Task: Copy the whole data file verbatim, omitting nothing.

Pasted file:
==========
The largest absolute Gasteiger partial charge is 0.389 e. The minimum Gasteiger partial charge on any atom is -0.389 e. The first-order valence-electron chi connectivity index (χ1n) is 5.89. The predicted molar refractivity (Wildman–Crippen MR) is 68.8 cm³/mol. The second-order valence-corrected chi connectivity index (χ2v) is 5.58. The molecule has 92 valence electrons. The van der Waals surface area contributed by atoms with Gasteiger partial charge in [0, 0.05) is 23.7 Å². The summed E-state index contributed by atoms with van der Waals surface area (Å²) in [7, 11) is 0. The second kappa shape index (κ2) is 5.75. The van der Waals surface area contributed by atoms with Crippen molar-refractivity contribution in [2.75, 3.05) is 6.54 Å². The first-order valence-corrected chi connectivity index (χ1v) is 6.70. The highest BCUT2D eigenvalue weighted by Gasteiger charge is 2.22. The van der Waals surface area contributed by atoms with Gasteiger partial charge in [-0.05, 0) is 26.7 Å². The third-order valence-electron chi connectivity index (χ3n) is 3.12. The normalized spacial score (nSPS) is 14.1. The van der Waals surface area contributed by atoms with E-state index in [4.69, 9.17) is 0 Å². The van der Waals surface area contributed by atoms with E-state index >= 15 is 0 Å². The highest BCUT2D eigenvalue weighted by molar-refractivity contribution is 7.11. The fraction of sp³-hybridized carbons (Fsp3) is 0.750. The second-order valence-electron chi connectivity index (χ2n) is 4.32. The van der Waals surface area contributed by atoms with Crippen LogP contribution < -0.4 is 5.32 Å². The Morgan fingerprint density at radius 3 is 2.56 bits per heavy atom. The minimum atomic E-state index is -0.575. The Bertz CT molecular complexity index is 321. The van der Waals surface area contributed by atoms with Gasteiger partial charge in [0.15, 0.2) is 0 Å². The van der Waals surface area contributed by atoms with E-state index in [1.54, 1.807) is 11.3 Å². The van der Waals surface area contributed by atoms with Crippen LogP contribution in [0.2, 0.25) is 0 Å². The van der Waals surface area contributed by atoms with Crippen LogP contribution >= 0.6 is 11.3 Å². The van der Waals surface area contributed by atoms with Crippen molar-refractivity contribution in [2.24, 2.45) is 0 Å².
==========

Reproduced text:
The largest absolute Gasteiger partial charge is 0.389 e. The minimum Gasteiger partial charge on any atom is -0.389 e. The first-order valence-electron chi connectivity index (χ1n) is 5.89. The predicted molar refractivity (Wildman–Crippen MR) is 68.8 cm³/mol. The second-order valence-corrected chi connectivity index (χ2v) is 5.58. The molecule has 92 valence electrons. The van der Waals surface area contributed by atoms with Gasteiger partial charge in [0, 0.05) is 23.7 Å². The summed E-state index contributed by atoms with van der Waals surface area (Å²) in [7, 11) is 0. The second kappa shape index (κ2) is 5.75. The van der Waals surface area contributed by atoms with Crippen molar-refractivity contribution in [2.75, 3.05) is 6.54 Å². The first-order valence-corrected chi connectivity index (χ1v) is 6.70. The highest BCUT2D eigenvalue weighted by Gasteiger charge is 2.22. The van der Waals surface area contributed by atoms with Gasteiger partial charge in [-0.05, 0) is 26.7 Å². The third-order valence-electron chi connectivity index (χ3n) is 3.12. The normalized spacial score (nSPS) is 14.1. The van der Waals surface area contributed by atoms with E-state index in [4.69, 9.17) is 0 Å². The van der Waals surface area contributed by atoms with E-state index >= 15 is 0 Å². The highest BCUT2D eigenvalue weighted by molar-refractivity contribution is 7.11. The fraction of sp³-hybridized carbons (Fsp3) is 0.750. The second-order valence-electron chi connectivity index (χ2n) is 4.32. The van der Waals surface area contributed by atoms with Crippen LogP contribution < -0.4 is 5.32 Å². The Morgan fingerprint density at radius 3 is 2.56 bits per heavy atom. The minimum atomic E-state index is -0.575. The Bertz CT molecular complexity index is 321. The van der Waals surface area contributed by atoms with Gasteiger partial charge in [0.15, 0.2) is 0 Å². The van der Waals surface area contributed by atoms with E-state index in [1.54, 1.807) is 11.3 Å². The van der Waals surface area contributed by atoms with Crippen LogP contribution in [0.2, 0.25) is 0 Å². The van der Waals surface area contributed by atoms with Crippen LogP contribution >= 0.6 is 11.3 Å². The van der Waals surface area contributed by atoms with Crippen molar-refractivity contribution in [2.24, 2.45) is 0 Å².